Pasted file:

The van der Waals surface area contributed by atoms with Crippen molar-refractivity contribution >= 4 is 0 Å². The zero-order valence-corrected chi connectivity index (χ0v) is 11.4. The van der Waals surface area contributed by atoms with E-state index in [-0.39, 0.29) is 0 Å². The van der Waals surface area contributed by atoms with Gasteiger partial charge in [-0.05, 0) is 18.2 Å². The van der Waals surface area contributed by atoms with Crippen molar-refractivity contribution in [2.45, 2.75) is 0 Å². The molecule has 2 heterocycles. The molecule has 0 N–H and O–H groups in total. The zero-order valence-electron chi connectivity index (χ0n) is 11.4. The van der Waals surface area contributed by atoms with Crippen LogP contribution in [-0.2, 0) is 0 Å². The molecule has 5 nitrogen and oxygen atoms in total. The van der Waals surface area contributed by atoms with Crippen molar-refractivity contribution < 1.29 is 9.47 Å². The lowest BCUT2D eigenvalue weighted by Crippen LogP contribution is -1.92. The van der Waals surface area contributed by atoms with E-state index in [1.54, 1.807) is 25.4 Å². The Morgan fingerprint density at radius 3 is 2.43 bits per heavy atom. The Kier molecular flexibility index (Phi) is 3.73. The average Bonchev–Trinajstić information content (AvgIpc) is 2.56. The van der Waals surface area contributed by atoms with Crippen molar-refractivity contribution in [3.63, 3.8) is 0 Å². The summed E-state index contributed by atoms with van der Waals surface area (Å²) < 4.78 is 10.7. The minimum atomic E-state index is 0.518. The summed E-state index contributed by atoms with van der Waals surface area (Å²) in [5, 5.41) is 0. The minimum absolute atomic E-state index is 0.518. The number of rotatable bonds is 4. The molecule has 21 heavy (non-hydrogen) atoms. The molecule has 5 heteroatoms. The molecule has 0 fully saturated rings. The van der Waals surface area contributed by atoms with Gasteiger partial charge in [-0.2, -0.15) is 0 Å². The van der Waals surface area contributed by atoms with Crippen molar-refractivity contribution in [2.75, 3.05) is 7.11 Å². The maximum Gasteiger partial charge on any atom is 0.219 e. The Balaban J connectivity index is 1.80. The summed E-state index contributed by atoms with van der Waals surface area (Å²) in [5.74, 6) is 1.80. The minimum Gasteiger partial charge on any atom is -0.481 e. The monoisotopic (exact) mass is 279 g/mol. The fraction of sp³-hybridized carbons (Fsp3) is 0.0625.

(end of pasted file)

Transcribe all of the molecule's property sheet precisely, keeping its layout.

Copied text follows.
The van der Waals surface area contributed by atoms with Crippen molar-refractivity contribution >= 4 is 0 Å². The zero-order valence-corrected chi connectivity index (χ0v) is 11.4. The van der Waals surface area contributed by atoms with E-state index in [-0.39, 0.29) is 0 Å². The van der Waals surface area contributed by atoms with Gasteiger partial charge in [-0.05, 0) is 18.2 Å². The van der Waals surface area contributed by atoms with Crippen molar-refractivity contribution in [2.45, 2.75) is 0 Å². The molecule has 2 heterocycles. The molecule has 0 N–H and O–H groups in total. The zero-order valence-electron chi connectivity index (χ0n) is 11.4. The van der Waals surface area contributed by atoms with Crippen LogP contribution in [-0.2, 0) is 0 Å². The molecule has 5 nitrogen and oxygen atoms in total. The van der Waals surface area contributed by atoms with Crippen molar-refractivity contribution < 1.29 is 9.47 Å². The lowest BCUT2D eigenvalue weighted by Crippen LogP contribution is -1.92. The van der Waals surface area contributed by atoms with E-state index in [1.54, 1.807) is 25.4 Å². The Morgan fingerprint density at radius 3 is 2.43 bits per heavy atom. The Kier molecular flexibility index (Phi) is 3.73. The average Bonchev–Trinajstić information content (AvgIpc) is 2.56. The van der Waals surface area contributed by atoms with Crippen molar-refractivity contribution in [3.63, 3.8) is 0 Å². The summed E-state index contributed by atoms with van der Waals surface area (Å²) < 4.78 is 10.7. The minimum atomic E-state index is 0.518. The summed E-state index contributed by atoms with van der Waals surface area (Å²) in [5, 5.41) is 0. The minimum absolute atomic E-state index is 0.518. The number of rotatable bonds is 4. The molecule has 21 heavy (non-hydrogen) atoms. The molecule has 5 heteroatoms. The molecule has 0 fully saturated rings. The van der Waals surface area contributed by atoms with Gasteiger partial charge in [-0.2, -0.15) is 0 Å². The van der Waals surface area contributed by atoms with Crippen molar-refractivity contribution in [2.75, 3.05) is 7.11 Å². The maximum Gasteiger partial charge on any atom is 0.219 e. The Balaban J connectivity index is 1.80. The summed E-state index contributed by atoms with van der Waals surface area (Å²) in [5.74, 6) is 1.80. The minimum Gasteiger partial charge on any atom is -0.481 e. The monoisotopic (exact) mass is 279 g/mol. The fraction of sp³-hybridized carbons (Fsp3) is 0.0625.